A stout cane was easily found in the cellar under the staircase but not even an ounce of jute could be traced in our house. Soon, we were rummaging the big trunk packed with winterwear and fished out the muffler that father had been planning to discard. Together, we tied up the muffler to one end of the cane and doused it liberally with kerosene. Striking a matchstick was the easiest part. The torch flared up with an intensity that threatened to burn down an entire planet of apes.
It was a pivotal moment of all my living memories up to that point in my life. I could feel the blood thrumming in my fingertips as the door was opened and I stepped out in the middle of an infantry of sorts. A furious stampede ensued as I moved ahead step by step holding aloft the blazing torch, my cousin clinging tightly to my back. He was shuddering like a peepal leaf and probably shrieking too but his voice was drowned by the deafening chattering. Halfway to our destination, I pivoted so that I could keep my eyes at the milling blur of red and brown, and completed the rest of the journey walking backwards, yelling at my cousin to not start running. I heard him slam the door of the toilet after what seemed like an eternity and I took the last few steps towards the wall at my back.
The monkeys gathered at the other end of the terrace and toned down their war cry in a reassessment of our moves. Suddenly, an oversized male waltzed to the middle and broke into a mad sprint towards me. It was no doubt the leader of the troop and had a fierce reputation in the neighbourhood, credited to have toppled an old woman to her death from a rooftop. All those thoughts were a mix of flashes in my mind, as was the terrible creature who was darting sideways over the wall, aiming straight for my face. More than courage, it must have been the fear for my soul that made me leap in the air and thrust the flaming end of the torch into the advancing shape. The fellow ricocheted like a bullet into the flank of the waiting monkeys. It seemed hurt but also incredibly angry. After the briefest lull in activities, it was joined by two to three large monkeys and the group began advancing towards me in a tight formation. Realising I was going to be mobbed from all sides, I began waving the torch in a pattern of eight as madly as I could. It brushed hard with the wall to my right and the burning head separated in a burst of sparks. Left with the mere handle, I kept whirling the cane every which way I could. My eyes were closed already, as I expected to be shred apart any moment now by the furious monkeys. But curiously, everything became silent. Everything came to a standstill.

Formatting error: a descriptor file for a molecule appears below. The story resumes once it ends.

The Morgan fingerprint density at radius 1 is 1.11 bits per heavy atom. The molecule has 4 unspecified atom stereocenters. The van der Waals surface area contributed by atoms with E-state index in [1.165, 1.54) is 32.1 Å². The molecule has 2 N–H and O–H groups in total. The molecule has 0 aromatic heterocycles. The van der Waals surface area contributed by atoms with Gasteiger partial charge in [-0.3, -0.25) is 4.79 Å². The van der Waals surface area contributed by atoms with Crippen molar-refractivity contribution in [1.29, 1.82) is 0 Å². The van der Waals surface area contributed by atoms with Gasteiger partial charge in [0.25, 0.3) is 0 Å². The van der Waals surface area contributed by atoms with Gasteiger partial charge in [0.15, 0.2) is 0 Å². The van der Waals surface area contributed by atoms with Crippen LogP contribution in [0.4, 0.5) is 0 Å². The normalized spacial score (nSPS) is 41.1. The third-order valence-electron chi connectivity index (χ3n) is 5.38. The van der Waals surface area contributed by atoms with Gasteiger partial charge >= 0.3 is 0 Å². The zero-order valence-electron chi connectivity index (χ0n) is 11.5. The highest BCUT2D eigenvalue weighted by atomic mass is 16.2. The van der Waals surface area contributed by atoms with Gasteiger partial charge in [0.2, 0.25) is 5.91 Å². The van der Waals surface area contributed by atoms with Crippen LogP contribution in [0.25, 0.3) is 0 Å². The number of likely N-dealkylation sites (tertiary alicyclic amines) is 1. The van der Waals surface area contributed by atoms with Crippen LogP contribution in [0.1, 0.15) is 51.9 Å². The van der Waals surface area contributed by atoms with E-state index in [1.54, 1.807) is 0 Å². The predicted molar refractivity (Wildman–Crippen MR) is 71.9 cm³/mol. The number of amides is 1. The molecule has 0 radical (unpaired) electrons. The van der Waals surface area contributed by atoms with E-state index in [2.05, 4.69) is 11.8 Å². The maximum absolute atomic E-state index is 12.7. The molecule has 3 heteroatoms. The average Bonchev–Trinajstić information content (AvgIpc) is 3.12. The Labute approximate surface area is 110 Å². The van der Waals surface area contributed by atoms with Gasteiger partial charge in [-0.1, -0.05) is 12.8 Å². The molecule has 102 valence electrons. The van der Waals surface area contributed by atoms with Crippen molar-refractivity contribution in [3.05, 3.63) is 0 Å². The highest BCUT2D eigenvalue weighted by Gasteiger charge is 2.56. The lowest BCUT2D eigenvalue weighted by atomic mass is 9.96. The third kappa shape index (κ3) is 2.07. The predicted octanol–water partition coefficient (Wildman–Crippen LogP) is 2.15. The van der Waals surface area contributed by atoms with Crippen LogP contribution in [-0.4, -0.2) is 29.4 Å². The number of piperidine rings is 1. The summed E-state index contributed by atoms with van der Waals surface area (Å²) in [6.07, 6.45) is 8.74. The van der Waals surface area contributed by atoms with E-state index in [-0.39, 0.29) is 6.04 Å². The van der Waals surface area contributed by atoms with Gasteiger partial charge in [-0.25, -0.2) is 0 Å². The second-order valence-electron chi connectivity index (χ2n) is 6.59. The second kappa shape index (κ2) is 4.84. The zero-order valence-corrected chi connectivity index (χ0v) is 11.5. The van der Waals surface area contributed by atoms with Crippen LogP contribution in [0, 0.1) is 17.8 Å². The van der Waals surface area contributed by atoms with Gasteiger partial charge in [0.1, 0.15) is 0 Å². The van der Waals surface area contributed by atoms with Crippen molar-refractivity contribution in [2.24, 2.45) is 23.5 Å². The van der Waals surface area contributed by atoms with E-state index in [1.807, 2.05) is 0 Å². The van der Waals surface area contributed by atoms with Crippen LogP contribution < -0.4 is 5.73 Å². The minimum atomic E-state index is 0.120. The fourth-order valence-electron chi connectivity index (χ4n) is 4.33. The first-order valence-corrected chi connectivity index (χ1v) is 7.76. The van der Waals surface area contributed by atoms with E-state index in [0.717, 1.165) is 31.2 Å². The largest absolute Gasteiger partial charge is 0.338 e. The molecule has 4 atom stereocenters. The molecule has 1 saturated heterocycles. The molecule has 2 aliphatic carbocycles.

The cane was no longer in my hands when I opened my eyes. Nor was even one monkey to be seen. Instead, my eyes rested on a grey figure with a black face. Light as a feather, another langur descended from the wall at the far end, its tall tale arched like a bough. They quietly marched right up to me and turned towards the closed door of the toilet. One of them knocked at the wood with his knuckles and I heard my cousin bleat from within. In that apocalyptic moment, the noise of the tap running assured me of thing: at least I had helped him consign his load to the drains.
The langurs didn’t waste time as my cousin opened a sliver in the door. They entered the cubicle gently but firmly, and returned with a young one of their own who appeared injured. They vanished as quickly as they had manifested. The gang of rhesus monkeys wouldn’t be seen for a week or so.
In the end, my cousin managed to hijack the story of my daredevil skirmish with an entire clan of macaques and garble it with a farce of how he relieved himself in the plain sight of a langur. Forced to keep under wraps my own suicidal idiocy, I suffered in silence the version of the account dished out to the neighbours, in which a bunch of silvery langurs ran amok in our backyard and tried to lay siege to the bog but my intrepid cousin hung on valiantly to fulfill his urge.